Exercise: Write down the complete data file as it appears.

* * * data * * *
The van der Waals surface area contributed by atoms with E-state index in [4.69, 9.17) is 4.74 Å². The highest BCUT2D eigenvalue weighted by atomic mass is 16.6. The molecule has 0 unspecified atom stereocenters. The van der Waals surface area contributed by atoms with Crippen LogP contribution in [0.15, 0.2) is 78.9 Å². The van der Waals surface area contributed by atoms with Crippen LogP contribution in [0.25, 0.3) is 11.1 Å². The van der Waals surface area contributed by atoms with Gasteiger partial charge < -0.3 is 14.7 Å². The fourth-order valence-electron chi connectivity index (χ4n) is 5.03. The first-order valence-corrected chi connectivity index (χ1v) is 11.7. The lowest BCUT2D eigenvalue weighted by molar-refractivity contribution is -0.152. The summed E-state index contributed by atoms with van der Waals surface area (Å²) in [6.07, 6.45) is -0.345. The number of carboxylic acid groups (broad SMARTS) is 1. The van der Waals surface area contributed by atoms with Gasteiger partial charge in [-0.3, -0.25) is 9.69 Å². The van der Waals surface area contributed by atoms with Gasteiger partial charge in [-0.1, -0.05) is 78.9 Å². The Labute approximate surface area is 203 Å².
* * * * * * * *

The van der Waals surface area contributed by atoms with E-state index in [4.69, 9.17) is 4.74 Å². The highest BCUT2D eigenvalue weighted by atomic mass is 16.6. The molecule has 0 unspecified atom stereocenters. The van der Waals surface area contributed by atoms with Crippen LogP contribution in [0.15, 0.2) is 78.9 Å². The van der Waals surface area contributed by atoms with Crippen LogP contribution in [0.25, 0.3) is 11.1 Å². The van der Waals surface area contributed by atoms with Gasteiger partial charge < -0.3 is 14.7 Å². The fourth-order valence-electron chi connectivity index (χ4n) is 5.03. The first-order valence-corrected chi connectivity index (χ1v) is 11.7. The lowest BCUT2D eigenvalue weighted by molar-refractivity contribution is -0.152. The summed E-state index contributed by atoms with van der Waals surface area (Å²) in [6.07, 6.45) is -0.345. The number of carboxylic acid groups (broad SMARTS) is 1. The van der Waals surface area contributed by atoms with Gasteiger partial charge in [-0.3, -0.25) is 9.69 Å². The van der Waals surface area contributed by atoms with Gasteiger partial charge in [-0.1, -0.05) is 78.9 Å². The Labute approximate surface area is 203 Å².